Pet Please #79: When You Learn That Something You Assumed Was Terrible Isn’t Actually All That Bad

This might be the most vague pet please yet, but bear with me–I think you’ll understand why I left it open-ended.

The other day at work, a coworker came into my office to get some Tums (people have to walk through my office to get to the bathroom). She said that she had really bad heartburn.

I trust this coworker with my naïveté, so I asked her a question that I’ve wondered my entire life: “What exactly does heartburn feel like?”

You see, for 31 years (yes, I was pondering this question as a toddler), I’ve put heartburn in the same category as turf toes, lupus, and lockjaw. That is, Unusual Ailments That I Could Have Without Knowing It. Heartburn is the poster boy of this group because it’s on so many commercials.

So I waited with bated breath to finally know what heartburn was. My coworker explained that it felt like a stabbing sensation in your chest, especially when breathing. She said that the first time she felt it, she thought she was having a heart attack.

I cannot express how good this was to hear. On rare occasions throughout my life, I have been laying in bed or watching TV, and suddenly my chest will clench up. It feels like a dozen knives in my lungs. “Here comes the big one,” I always thought, swearing I’d never eat fried chicken again. (This inevitably was followed by the thought, “Oo, fried chicken! It’s been too long since I had that.”)

Seriously, I’ve always assumed I was having very minor heart attacks. So it was such a huge relief to know that what I had experienced was only heartburn! And relatively minor heartburn at that–apparently some heartburn doesn’t go away for minutes or hours.

I know this is a broad topic, but perhaps you have something similar to share. Something that you weren’t able to put a name to, and then when you finally realized what it was, it really wasn’t that bad at all.


10 Responses to “Pet Please #79: When You Learn That Something You Assumed Was Terrible Isn’t Actually All That Bad”

  1. T-Mac says:

    Fish.

    Growing up, my family had the culinary expertise of a Golden Corral buffet chef. The only fish I ever tasted until college came in the form of a fish stick, and most of them were charred on at least one side. It wasn’t until I worked for a catering company in college that I begrudgingly tasted another piece of fish. (I was starving and we were allowed to eat leftovers.) That grilled tuna steak changed my life. It opened the door not only to fish, but to the idea that many of the things I ate while growing up might actually be tastier outside my home than I’d realized. I’ve since tried many other foods and found that I actually like some of them! (What? Not all ham comes in a can and oozes gelatinous fatty sludge?!? That was news to me too.)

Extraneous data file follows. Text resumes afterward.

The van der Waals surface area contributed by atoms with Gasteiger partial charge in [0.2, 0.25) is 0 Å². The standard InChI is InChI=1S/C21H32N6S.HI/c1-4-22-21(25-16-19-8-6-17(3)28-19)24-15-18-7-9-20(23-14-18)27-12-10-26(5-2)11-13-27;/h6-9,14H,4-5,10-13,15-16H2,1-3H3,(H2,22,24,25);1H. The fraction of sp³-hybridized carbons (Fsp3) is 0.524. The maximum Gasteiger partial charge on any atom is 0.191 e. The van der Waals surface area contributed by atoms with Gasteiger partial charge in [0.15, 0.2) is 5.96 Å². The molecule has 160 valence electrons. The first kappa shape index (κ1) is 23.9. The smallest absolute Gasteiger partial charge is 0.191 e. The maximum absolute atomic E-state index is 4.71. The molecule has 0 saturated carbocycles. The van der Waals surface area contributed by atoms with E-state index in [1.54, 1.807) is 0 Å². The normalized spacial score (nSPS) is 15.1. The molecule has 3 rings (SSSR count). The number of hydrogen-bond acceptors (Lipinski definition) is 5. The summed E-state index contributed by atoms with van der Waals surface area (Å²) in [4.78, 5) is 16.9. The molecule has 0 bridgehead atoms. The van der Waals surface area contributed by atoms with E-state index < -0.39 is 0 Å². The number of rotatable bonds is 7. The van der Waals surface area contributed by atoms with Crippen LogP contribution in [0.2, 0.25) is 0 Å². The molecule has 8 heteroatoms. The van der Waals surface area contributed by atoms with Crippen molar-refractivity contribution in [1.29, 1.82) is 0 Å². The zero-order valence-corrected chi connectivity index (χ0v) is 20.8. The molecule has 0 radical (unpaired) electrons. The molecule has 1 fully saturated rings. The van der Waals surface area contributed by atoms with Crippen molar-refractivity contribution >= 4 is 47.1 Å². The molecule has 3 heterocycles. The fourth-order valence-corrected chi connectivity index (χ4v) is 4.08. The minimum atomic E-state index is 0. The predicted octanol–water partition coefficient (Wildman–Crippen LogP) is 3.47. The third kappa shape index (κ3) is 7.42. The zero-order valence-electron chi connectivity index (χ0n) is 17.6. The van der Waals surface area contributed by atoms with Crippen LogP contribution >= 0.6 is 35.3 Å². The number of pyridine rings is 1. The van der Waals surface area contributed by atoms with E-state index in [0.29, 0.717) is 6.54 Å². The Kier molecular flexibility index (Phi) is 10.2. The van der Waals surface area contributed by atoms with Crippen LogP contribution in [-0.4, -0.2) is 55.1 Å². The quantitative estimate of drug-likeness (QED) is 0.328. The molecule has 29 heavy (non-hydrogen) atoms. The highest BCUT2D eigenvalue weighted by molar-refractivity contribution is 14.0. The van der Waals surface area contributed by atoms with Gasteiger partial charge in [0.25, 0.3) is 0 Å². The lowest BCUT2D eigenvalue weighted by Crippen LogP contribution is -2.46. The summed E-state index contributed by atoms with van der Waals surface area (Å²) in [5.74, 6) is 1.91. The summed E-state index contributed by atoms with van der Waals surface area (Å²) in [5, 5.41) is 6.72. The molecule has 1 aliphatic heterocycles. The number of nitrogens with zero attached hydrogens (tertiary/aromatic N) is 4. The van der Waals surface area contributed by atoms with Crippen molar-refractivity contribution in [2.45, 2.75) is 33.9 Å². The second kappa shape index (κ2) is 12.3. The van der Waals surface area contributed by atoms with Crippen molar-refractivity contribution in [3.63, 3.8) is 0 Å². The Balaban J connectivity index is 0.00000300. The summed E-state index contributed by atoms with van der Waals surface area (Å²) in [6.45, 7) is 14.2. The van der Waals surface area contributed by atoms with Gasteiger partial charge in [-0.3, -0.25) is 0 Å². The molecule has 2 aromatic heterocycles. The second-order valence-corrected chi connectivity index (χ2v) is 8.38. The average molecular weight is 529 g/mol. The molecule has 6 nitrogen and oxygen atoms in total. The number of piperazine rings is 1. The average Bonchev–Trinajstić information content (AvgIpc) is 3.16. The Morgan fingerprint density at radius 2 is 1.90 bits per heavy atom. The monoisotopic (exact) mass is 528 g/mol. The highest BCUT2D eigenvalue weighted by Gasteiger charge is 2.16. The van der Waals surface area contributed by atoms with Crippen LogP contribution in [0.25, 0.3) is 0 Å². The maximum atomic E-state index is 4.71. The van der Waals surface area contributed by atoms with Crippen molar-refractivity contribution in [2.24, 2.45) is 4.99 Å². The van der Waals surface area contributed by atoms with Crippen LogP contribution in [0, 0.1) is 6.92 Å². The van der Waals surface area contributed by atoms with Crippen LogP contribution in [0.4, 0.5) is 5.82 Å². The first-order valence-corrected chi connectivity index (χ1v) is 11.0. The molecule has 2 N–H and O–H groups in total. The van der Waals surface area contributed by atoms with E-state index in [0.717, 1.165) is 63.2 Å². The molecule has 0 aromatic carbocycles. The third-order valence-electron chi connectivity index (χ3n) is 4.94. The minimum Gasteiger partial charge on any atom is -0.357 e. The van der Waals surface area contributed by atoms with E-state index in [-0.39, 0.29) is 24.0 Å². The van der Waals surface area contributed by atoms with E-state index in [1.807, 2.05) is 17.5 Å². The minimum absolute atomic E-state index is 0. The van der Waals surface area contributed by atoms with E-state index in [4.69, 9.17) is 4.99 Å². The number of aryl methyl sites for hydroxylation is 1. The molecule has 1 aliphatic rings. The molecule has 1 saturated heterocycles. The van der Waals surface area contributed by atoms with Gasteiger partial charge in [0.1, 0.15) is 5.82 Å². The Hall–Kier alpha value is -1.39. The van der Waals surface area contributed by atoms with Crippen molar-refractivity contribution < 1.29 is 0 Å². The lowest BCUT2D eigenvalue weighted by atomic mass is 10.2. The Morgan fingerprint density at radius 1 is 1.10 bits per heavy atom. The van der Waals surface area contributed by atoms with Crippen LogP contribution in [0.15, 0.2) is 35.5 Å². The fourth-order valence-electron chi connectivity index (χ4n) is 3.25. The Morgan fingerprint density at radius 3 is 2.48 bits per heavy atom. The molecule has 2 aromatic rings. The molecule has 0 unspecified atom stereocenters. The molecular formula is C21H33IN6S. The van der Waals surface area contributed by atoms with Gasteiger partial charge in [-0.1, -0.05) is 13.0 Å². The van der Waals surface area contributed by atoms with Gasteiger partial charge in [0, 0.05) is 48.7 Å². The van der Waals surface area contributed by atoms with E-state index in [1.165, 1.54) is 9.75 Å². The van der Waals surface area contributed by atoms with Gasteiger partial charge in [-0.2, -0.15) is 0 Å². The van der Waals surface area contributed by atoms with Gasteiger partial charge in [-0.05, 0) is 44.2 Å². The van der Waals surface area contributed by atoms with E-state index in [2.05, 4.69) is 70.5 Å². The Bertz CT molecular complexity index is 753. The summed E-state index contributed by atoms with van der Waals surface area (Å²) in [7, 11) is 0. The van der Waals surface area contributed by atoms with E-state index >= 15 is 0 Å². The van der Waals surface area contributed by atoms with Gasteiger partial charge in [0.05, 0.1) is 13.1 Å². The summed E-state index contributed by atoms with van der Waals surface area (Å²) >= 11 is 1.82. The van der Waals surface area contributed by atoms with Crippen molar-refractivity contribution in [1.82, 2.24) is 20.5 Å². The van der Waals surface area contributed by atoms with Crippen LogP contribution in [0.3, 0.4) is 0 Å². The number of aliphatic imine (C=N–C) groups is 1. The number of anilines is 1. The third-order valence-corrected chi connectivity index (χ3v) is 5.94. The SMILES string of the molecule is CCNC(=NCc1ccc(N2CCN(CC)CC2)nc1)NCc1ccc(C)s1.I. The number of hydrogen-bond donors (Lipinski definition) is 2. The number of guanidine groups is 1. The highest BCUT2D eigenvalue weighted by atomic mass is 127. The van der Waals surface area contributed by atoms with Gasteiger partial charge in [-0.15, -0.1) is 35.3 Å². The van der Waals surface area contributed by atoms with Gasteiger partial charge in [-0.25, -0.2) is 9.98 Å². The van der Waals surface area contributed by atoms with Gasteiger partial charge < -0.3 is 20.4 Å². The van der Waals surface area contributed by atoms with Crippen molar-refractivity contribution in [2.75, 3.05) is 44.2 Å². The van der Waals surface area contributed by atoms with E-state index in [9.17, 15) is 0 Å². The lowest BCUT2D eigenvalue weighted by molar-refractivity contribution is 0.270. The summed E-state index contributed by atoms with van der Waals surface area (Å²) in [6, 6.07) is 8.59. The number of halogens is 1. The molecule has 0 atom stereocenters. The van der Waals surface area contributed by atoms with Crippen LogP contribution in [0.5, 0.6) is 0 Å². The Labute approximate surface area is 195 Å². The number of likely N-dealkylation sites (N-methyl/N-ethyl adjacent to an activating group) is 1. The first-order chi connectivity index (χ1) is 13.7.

• ms says:

      Trev, that is good news. I’ll cook for you, Laura and Will anytime you can make it back East.

    • Jamey Stegmaier says:

      I’m so glad you thought of an example outside of the realm of injuries and ailments! Well done, sir. I’m glad you discovered the wide world of fish and other foods.

    • Red says:

      From this story, I’m going to say that, aside from being an all-around great catch, that being a great chef may have what tipped the scales toward proposing to Laura. That, and the red hair.

  2. Emma says:

    I thought sushi would be really scary to try. I never really ate it growing up, but once I went with friends and figured out how you eat communally and can share and try and find what you like (and that much of it tastes the same and none of it like a giant, raw, slimy fish), now it’s one of my favorite meals.

    Also, I feel the same way about heartburn. I never knew what it was, I’ve never realized that’s what it is when I am having it, I never think about it. But was glad, like you were, to realize what it was.

    • Jamey Stegmaier says:

      Emma–I bet you’re not alone with your original aversion to trying sushi. Has anyone else experienced that?

      • Katie says:

        Yes! I was always scared of sushi until I actually tried it. Now I’ve made it my life’s mission to convert other non-believers!

        I’ve had heartburn exactly one time in my life, and it was awful. It was in August of 2004 in Dallas after I had the Balsamic Chicken Pasta at TGIFridays while visiting some family. I was seriously so traumatized that I remember everything! Mine wasn’t so much the stabbing sensation though, but more of a burning rising up from my stomach that wouldn’t go away–acid reflux, maybe? It was terrible. I was in so much pain and I couldn’t get rid of it to save my life. I really feel for anyone who chronically has it.

  3. Elaine says:

    I’m a little freaked out by this post because over the weekend my sister said she had bad heartburn. And I seriously asked her what it felt like cause I didn’t know if I’d had it before or not. Weird!

  4. AJ says:

    public speaking!
    like most humans, i used to be very uncomfortable speaking in front of people. then i got a job where i have to speak in front of people all the time (usually around 35-50 people at least once a week) and i realized that it isn’t terrible. it’s actually fun and i’m pretty good at it. it will be a very useful skill when i assume my role as ruler of the world.

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